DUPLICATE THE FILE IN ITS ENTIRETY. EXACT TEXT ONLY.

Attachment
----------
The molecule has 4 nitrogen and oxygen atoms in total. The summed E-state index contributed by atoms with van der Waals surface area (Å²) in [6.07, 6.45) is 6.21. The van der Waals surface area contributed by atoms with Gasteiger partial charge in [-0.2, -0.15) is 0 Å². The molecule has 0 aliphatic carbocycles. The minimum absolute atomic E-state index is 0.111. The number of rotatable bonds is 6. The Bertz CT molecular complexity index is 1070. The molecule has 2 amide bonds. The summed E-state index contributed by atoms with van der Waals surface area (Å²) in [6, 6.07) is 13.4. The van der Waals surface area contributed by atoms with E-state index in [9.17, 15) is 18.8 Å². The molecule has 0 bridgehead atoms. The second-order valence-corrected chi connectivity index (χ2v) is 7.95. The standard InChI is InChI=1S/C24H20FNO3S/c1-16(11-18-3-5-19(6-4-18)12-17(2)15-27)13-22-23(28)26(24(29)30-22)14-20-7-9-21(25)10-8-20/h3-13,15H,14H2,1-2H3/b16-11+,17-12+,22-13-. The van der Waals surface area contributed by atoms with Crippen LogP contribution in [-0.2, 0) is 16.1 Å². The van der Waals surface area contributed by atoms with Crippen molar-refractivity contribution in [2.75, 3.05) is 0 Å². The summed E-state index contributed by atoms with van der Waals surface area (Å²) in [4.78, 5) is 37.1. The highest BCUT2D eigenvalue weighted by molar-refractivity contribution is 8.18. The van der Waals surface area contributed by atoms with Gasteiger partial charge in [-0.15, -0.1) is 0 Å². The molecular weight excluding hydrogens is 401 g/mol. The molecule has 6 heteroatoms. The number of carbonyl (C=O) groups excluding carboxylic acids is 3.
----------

The molecule has 4 nitrogen and oxygen atoms in total. The summed E-state index contributed by atoms with van der Waals surface area (Å²) in [6.07, 6.45) is 6.21. The van der Waals surface area contributed by atoms with Gasteiger partial charge in [-0.2, -0.15) is 0 Å². The molecule has 0 aliphatic carbocycles. The minimum absolute atomic E-state index is 0.111. The number of rotatable bonds is 6. The Bertz CT molecular complexity index is 1070. The molecule has 2 amide bonds. The summed E-state index contributed by atoms with van der Waals surface area (Å²) in [6, 6.07) is 13.4. The van der Waals surface area contributed by atoms with E-state index in [9.17, 15) is 18.8 Å². The molecule has 0 bridgehead atoms. The second-order valence-corrected chi connectivity index (χ2v) is 7.95. The standard InChI is InChI=1S/C24H20FNO3S/c1-16(11-18-3-5-19(6-4-18)12-17(2)15-27)13-22-23(28)26(24(29)30-22)14-20-7-9-21(25)10-8-20/h3-13,15H,14H2,1-2H3/b16-11+,17-12+,22-13-. The van der Waals surface area contributed by atoms with Crippen LogP contribution in [-0.2, 0) is 16.1 Å². The van der Waals surface area contributed by atoms with Crippen molar-refractivity contribution in [2.75, 3.05) is 0 Å². The summed E-state index contributed by atoms with van der Waals surface area (Å²) in [4.78, 5) is 37.1. The highest BCUT2D eigenvalue weighted by molar-refractivity contribution is 8.18. The van der Waals surface area contributed by atoms with Gasteiger partial charge in [-0.15, -0.1) is 0 Å². The molecular weight excluding hydrogens is 401 g/mol. The molecule has 6 heteroatoms. The number of carbonyl (C=O) groups excluding carboxylic acids is 3.